We can still look to the stars / The Star for orientation. The stars / The Star will always serve as a light in the dark. But remember, it is during the darkest night that we are able to see the stars most clearly, both spiritually and literally.
Now that we know where we are and where we’re going, we move forward. What collective action can we take as we begin to do so? The Ten of Cups gives us a big clue: it symbolizes the act of coming together in order to let go.
Numerologically, the Ten of Cups contains the energy of both one and zero. The number one represents the beginning of all things, while zero represents a completion, culmination, circling all the way around to begin again. This symbolizes both emotional fulfilment, and the temporary nature of that fulfillment — which is why it is so precious and beautiful.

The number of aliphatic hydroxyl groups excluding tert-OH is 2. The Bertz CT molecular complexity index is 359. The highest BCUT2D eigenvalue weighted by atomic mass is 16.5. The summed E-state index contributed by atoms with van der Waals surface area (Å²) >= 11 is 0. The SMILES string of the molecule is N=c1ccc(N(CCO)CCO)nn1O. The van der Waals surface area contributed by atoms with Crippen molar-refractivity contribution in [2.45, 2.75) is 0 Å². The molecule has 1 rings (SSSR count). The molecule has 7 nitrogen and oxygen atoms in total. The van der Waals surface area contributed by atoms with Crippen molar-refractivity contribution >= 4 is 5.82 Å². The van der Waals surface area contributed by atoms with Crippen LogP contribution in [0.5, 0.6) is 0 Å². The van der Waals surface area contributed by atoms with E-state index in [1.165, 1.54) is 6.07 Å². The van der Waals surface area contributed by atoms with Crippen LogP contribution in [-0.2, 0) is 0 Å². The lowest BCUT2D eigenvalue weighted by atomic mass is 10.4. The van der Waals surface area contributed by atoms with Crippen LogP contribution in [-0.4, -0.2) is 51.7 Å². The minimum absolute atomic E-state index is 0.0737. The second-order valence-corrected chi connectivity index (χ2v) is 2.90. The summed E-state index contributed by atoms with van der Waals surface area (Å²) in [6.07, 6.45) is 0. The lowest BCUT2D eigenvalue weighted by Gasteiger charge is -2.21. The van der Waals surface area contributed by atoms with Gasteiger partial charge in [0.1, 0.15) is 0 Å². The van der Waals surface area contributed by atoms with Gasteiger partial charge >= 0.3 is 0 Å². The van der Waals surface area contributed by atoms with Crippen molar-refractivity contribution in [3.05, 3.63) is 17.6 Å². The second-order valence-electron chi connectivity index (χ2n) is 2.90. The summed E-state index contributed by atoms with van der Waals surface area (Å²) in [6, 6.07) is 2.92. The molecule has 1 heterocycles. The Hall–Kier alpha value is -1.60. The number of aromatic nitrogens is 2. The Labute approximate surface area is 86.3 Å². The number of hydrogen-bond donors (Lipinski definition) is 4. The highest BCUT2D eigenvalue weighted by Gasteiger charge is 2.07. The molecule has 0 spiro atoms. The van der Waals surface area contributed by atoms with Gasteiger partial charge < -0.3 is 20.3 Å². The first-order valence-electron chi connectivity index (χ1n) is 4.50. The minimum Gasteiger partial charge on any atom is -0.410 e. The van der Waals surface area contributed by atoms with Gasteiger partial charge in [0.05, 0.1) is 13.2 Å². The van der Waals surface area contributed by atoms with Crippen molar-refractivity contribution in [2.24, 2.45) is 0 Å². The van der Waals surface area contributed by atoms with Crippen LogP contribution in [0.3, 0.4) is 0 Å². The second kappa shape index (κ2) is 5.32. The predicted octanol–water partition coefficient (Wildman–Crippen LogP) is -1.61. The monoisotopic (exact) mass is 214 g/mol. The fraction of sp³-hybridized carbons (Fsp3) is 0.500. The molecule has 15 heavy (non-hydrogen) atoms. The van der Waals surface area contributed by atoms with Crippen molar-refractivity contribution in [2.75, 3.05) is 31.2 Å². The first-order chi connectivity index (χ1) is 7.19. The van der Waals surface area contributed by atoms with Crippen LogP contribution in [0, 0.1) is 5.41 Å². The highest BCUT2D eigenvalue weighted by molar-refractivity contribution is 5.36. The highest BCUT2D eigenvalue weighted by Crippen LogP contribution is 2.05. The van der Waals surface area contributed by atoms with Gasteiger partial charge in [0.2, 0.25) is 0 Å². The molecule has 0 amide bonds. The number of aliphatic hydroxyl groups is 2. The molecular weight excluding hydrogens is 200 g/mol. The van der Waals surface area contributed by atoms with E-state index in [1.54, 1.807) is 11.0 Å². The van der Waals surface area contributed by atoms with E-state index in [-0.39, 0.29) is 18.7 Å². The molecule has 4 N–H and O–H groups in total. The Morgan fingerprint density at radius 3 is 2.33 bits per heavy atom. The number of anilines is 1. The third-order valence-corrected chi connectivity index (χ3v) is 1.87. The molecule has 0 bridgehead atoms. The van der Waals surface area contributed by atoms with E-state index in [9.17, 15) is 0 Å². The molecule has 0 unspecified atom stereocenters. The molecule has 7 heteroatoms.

The Spolia tarot deck depicts the Ten of Cups with rainbows, an apt metaphor for the fleeting quality of its vibe. In nature, a rainbow rarely lasts for more than a few minutes, and the conditions necessary to produce one must be just right.
Rainbows are special because we don’t see them every day. The same goes for the Ten of Cups: we might experience attainment or fulfillment or “happily ever after,” but even that kind of rainbow eventually fades from view. So we appreciate it while it exists — but then let it go, acknowledging that it is impossible to contain.
The recent full moon in Scorpio (a water sign!) washed away many illusions we may have held about ourselves, our desires, or the world at large. Have you been finding yourself facing some difficult truths, or abandoning certain things, such as dreams, beliefs, habits, behaviors, or parts of yourself? After this great cleansing, what are we to carry forward with us?